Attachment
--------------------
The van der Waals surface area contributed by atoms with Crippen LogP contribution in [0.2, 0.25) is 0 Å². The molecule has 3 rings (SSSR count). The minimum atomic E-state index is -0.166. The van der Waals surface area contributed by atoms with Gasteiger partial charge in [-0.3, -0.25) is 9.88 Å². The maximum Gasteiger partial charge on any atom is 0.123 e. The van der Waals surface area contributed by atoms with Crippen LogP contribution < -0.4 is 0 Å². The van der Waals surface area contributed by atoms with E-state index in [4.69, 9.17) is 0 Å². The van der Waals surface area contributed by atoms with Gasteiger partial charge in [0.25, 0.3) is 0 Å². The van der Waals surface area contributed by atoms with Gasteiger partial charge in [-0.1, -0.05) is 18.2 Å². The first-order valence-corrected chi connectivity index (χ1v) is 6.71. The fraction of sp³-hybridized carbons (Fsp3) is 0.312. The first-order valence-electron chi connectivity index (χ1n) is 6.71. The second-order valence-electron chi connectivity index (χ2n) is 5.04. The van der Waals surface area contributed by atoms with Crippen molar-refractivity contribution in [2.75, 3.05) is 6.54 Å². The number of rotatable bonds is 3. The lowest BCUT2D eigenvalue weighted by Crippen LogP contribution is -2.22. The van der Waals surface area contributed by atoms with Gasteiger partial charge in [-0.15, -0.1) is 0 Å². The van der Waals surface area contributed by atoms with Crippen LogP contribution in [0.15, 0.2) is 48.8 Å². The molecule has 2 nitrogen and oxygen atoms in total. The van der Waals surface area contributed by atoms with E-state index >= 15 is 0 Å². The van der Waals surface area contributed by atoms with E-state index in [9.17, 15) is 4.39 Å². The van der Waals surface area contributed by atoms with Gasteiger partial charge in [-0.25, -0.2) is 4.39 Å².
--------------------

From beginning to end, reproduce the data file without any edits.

The van der Waals surface area contributed by atoms with Crippen LogP contribution in [0.2, 0.25) is 0 Å². The molecule has 3 rings (SSSR count). The minimum atomic E-state index is -0.166. The van der Waals surface area contributed by atoms with Gasteiger partial charge in [-0.3, -0.25) is 9.88 Å². The maximum Gasteiger partial charge on any atom is 0.123 e. The van der Waals surface area contributed by atoms with Crippen LogP contribution < -0.4 is 0 Å². The van der Waals surface area contributed by atoms with E-state index in [4.69, 9.17) is 0 Å². The van der Waals surface area contributed by atoms with Gasteiger partial charge in [0.25, 0.3) is 0 Å². The van der Waals surface area contributed by atoms with Gasteiger partial charge in [-0.1, -0.05) is 18.2 Å². The first-order valence-corrected chi connectivity index (χ1v) is 6.71. The fraction of sp³-hybridized carbons (Fsp3) is 0.312. The first-order valence-electron chi connectivity index (χ1n) is 6.71. The second-order valence-electron chi connectivity index (χ2n) is 5.04. The van der Waals surface area contributed by atoms with Crippen molar-refractivity contribution in [2.75, 3.05) is 6.54 Å². The number of rotatable bonds is 3. The lowest BCUT2D eigenvalue weighted by Crippen LogP contribution is -2.22. The van der Waals surface area contributed by atoms with Gasteiger partial charge in [-0.15, -0.1) is 0 Å². The van der Waals surface area contributed by atoms with Crippen LogP contribution in [0.15, 0.2) is 48.8 Å². The molecule has 2 nitrogen and oxygen atoms in total. The van der Waals surface area contributed by atoms with E-state index >= 15 is 0 Å². The van der Waals surface area contributed by atoms with E-state index in [9.17, 15) is 4.39 Å². The van der Waals surface area contributed by atoms with Gasteiger partial charge in [-0.25, -0.2) is 4.39 Å².